By Charlie Wood, Managing Director, Dropbox
There’s a famous quote by Bill Gates: “We always overestimate the change that will occur in the next two years and underestimate the change that will occur in the next ten.”
The quote refers to the fact that we have a tendency to speak about technology as if it were still something off on the horizon, not really affecting the way we live our lives in the here and now.
Of course, technology is very much of the here and now. People are becoming more cognisant of that, but there is still a gap between how we think about things in our life like work and the role tech plays in that. Especially in regard to our working lives, technology has reshaped the types of work we do and how we do it. At a granular, everyday level, we see tech constantly redefining what work means.
There are three key areas that are currently driving massive transformations in how we think about work: the voluminous growth in data sometimes referred to as ‘big data’; the continually increasing mobility of the global workforce, especially in professional roles; and the drive to collaboration and innovation.
Growth in data
At the moment, we are generating more data than we probably know what to do with. The mind boggling numbers on this explosion of big data are easily found and almost don’t do justice to the sheer scale of information we are now accessing and trying to comprehend. And we’re only just beginning.
The number of platforms and devices generating data is set to grow dramatically with the advent of the Internet of Things. Last year, Cisco estimated there were about 10-15 billion devices connected to the internet and that by 2020 that number will be around 50 billion.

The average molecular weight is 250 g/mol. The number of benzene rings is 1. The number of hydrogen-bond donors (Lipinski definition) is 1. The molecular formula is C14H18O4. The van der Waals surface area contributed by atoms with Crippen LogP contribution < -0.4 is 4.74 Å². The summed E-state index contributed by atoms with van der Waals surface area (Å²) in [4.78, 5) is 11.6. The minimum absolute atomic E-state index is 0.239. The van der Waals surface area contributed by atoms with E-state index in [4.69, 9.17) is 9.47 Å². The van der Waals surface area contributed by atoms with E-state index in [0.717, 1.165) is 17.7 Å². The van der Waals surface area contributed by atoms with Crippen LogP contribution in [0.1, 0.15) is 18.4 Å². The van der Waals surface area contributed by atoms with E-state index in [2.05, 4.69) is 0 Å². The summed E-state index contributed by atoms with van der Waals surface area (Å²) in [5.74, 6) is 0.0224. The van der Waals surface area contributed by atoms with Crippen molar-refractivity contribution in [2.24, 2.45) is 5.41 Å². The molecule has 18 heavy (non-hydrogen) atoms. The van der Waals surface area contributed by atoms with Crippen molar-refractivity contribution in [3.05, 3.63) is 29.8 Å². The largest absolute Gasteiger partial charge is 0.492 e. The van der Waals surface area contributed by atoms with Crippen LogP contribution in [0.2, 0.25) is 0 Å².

Another key factor transforming our relationship to work is mobility. This mobility is manifested in several ways, including the mobility companies now have to access talent from around the world, as well as the mobility that talent has to work from anywhere in the world.
The company that puts together a project team made up of members from the far flung reaches of the globe is no longer on the horizon of the future; it is very much here and now. People work from home; people work in co-working spaces; people pop into offices and work from the road; people work how they want, often when it best suits them.The tools are now in place to enable people this freedom and to give companies the capacity to monitor and maintain this regime.
"The number of platforms and devices generating data is set to grow dramatically with the advent of the Internet of Things"
This liberated workforce brings with it some challenges for organisations, especially in terms of security and project management, because people like to use their own devices and preferred platforms. Fluid, ad hoc arrangements can be struck on how workflows are managed because we now have flexible tools that allow us to be device and platform agnostic: file types and formats can be easily managed on any device, on any platform.
Silo thinking has been busted in the past few years as more and more businesses wake up to the benefits of collaborative models of innovation.
Collaboration can be a matter as informal and low-key as colleagues from different teams or departments getting together to share cross-enterprise insights; or it can involve mass-scale initiatives bringing together multiple stakeholder organizations with thousands of people working on a billion-dollar project. The important thing is that people are given the space and tools to work together, share data and exchange ideas.
There is a strong tradition of open working models in the IT industry and this mode of working has started to find its way into other industries. One of the underlying requirements of open and collaborative models is the need for commonalities that enable people to work together without worrying about technical barriers or security issues. As more companies seek to utilize collaboration as a driver of innovation, the need for connector technologies will also grow.
To paraphrase Bill Gates, the future of work is already here, we’re living it and already using the technology that has made it possible. We now have the tools to take advantage of it.